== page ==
In 1769, the word “tattoo” came from the term tatu when Captain James Cook landed in Tahiti. The term meant to “tap the mark into the body”, similarly what it is done now. After Samuel O’Reilly created the first ever electric tattoo machine in 1821, many Americans were tattooed by the 1920s. Today in 2016 everywhere you look it may be inevitable you’ll find a tattoo on someone’s skin. It’s hard not to spot ink on a variety of body parts.
National Geographic.com claims that “the earliest record of tattoos, to date, was found in 1991 on the frozen remains of the Copper Age “Iceman” scientists have named Ötzi, dating back to between 3370 and 3100 BC. Leading researchers believe that his people, ancestors of contemporary central and northern Europeans, may have used tattoos as medical treatment to reduce pain. 1
Regardless of when tattoos originated, various sources imply that tattoos have long been an indication of representing different cultures and different eras. The Iceman’s tattoos were not used to accentuate the body, like it is used now, but as a healing method.
The meaning of tattoos has transitioned across cultures as representation of the Gods they would pursue. Bes, the God of Fertility and Revelry, allowed women to show off tattoos in Egypt. During the 11th and 12th centuries, the Crusades also used religion to mark themselves with respect towards Christian burials. Other cultures’ tattooing signified the birth of new life form.
Unlike these cultures, there were various eras where tattoos were not accepted. Japan used tattoos to accentuate beauty and magic but also to signify criminals. Ancient Romans banded tattoos due to the belief of the human form’s purity. Like Japan, Roman tattoos were only used to brand criminals.
Nowadays, tattoos have become a form of socially acceptable expressions of art. I asked three women about their experience with tattoos and the personal meaning behind having one. Erika Paige is a student and has not had any confrontations with regard to her tattoos. Kelly West is a freelance photographer and views her body art as an extension of her passion and profession. Yura Kim is in her mid-twenties living with her sister and two other roommates, away from parental scrutiny.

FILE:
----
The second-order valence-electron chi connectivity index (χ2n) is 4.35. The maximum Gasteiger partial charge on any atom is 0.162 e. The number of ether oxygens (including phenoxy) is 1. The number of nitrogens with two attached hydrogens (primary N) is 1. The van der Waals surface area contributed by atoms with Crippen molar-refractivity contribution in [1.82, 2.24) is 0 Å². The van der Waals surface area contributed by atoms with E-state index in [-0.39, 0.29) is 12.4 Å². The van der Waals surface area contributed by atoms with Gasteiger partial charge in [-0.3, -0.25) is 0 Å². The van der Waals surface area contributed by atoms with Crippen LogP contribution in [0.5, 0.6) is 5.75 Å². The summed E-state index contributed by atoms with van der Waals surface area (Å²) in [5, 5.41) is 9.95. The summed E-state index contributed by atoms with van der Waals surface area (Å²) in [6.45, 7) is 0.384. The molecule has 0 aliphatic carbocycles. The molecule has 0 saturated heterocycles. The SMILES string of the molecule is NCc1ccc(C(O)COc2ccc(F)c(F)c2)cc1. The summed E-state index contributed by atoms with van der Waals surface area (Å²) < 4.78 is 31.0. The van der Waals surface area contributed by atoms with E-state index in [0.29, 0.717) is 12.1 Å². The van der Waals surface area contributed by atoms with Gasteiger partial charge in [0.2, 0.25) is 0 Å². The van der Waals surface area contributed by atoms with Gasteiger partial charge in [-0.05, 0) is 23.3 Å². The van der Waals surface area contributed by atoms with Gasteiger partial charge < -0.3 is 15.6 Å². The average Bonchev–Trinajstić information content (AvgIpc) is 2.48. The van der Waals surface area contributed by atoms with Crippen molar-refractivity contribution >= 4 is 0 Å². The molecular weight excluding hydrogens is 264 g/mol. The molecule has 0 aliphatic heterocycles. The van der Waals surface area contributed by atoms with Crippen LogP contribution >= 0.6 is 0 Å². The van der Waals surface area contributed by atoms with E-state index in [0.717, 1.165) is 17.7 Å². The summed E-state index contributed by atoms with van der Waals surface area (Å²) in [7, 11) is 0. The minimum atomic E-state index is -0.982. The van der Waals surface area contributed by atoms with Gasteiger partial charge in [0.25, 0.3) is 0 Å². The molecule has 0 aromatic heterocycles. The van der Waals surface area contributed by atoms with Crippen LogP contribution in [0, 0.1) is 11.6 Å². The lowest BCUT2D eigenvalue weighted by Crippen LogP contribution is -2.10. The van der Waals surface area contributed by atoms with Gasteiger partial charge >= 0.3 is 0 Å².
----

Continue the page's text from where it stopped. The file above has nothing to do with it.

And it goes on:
Q: What inspired you to get a tattoo?
Erika Paige: I got my tattoo(s) done the second I turned 18, and now I can’t stop. Most of them are meaningful, but a few are simply for their beautiful nontraditional style. I got them because it helped me accept and love myself, despite what everyone else said. I didn’t care about being judged; I wanted art on my body that made me happy.
Kelly Ann West: I got my first tattoo to represent what I love, which is photography. Even though it’s a film camera and I don’t shoot with film, it’s what started it all. Film came before digital, so it was the origin of it all. I also got the on my back to represent my love for my favorite show “Supernatural”.
Erika Paige: To me, it means expressing yourself in an artistic facet, whether it be something you love or something you could care less about.
Kelly Ann West: For me, it means something to express yourself with.
Yura Kim: Self expression and a reminder. It was inspired by Jesus.
Q: Do you care what people think of your tattoo(s)?
Kelly Ann West: No I don’t. I did it for me, myself and I!
Yura Kim: My parents absolutely do [care]!
Q: Did getting a tattoo change your perspective of yourself?
Erika Paige: I’m not my tattoos, you know? I’m no less of a person for having ink on my skin, and a lot of people lose sight of that. They just stare at you like you’re the devil and its funny because they’re just judgmental.
Q: What is your favorite tattoo you have gotten done?
Erika Paige: My favorite tattoo is my mandala on my shoulder. I got it done following an extremely spiritual experience, and my life was changed forever.
Kelly Ann West: My camera on my forearm.
Yura Kim: I only have one. (The photo is not published at interviewee’s request.)
Q: Are you more confident after getting it done?
Kelly Ann West: I do feel a little bad ass after I got it. I won’t lie. (laughing) I do feel confident because it was in fact a bit painful so I endured some pain and got through it. Most people aren’t able to.
Yura Kim: It feels like I was missing a part of me. And I totally feel like a bad ass!
For our interviewees tattoos are a symbol of self-acceptance, embracing a part of themselves. There are times when having tattoos can be seen as a “bad ass” move, but it’s a form of art many of us have taken into serious consideration. Similar to history, tattooing today has become a sign of resurrection of oneself from their past to reform into a motivating future. It allows many of us to express our passions and desires to our pasts and futures.
What does your tattoo mean to you?
BY: FLORENCE SEA HEE KIM
CONTRIBUTING FROM NEW YORK